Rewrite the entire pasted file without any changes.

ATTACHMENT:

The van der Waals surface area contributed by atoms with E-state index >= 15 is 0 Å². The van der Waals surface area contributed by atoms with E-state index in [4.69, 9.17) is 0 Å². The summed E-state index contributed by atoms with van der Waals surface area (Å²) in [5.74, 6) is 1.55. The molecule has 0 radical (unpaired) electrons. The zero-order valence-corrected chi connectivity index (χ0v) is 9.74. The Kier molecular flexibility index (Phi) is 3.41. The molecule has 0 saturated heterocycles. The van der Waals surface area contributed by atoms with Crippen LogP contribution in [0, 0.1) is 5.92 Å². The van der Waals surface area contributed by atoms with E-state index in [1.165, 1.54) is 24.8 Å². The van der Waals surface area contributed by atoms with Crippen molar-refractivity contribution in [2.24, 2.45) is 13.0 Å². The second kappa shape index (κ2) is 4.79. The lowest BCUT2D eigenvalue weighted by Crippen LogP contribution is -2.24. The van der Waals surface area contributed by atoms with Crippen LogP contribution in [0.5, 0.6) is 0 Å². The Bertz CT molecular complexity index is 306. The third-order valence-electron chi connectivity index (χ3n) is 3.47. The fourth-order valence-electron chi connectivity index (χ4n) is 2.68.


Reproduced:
The van der Waals surface area contributed by atoms with E-state index >= 15 is 0 Å². The van der Waals surface area contributed by atoms with E-state index in [4.69, 9.17) is 0 Å². The summed E-state index contributed by atoms with van der Waals surface area (Å²) in [5.74, 6) is 1.55. The molecule has 0 radical (unpaired) electrons. The zero-order valence-corrected chi connectivity index (χ0v) is 9.74. The Kier molecular flexibility index (Phi) is 3.41. The molecule has 0 saturated heterocycles. The van der Waals surface area contributed by atoms with Crippen LogP contribution in [0, 0.1) is 5.92 Å². The van der Waals surface area contributed by atoms with E-state index in [1.165, 1.54) is 24.8 Å². The van der Waals surface area contributed by atoms with Crippen molar-refractivity contribution in [2.24, 2.45) is 13.0 Å². The second kappa shape index (κ2) is 4.79. The lowest BCUT2D eigenvalue weighted by Crippen LogP contribution is -2.24. The van der Waals surface area contributed by atoms with Crippen LogP contribution in [0.5, 0.6) is 0 Å². The Bertz CT molecular complexity index is 306. The third-order valence-electron chi connectivity index (χ3n) is 3.47. The fourth-order valence-electron chi connectivity index (χ4n) is 2.68.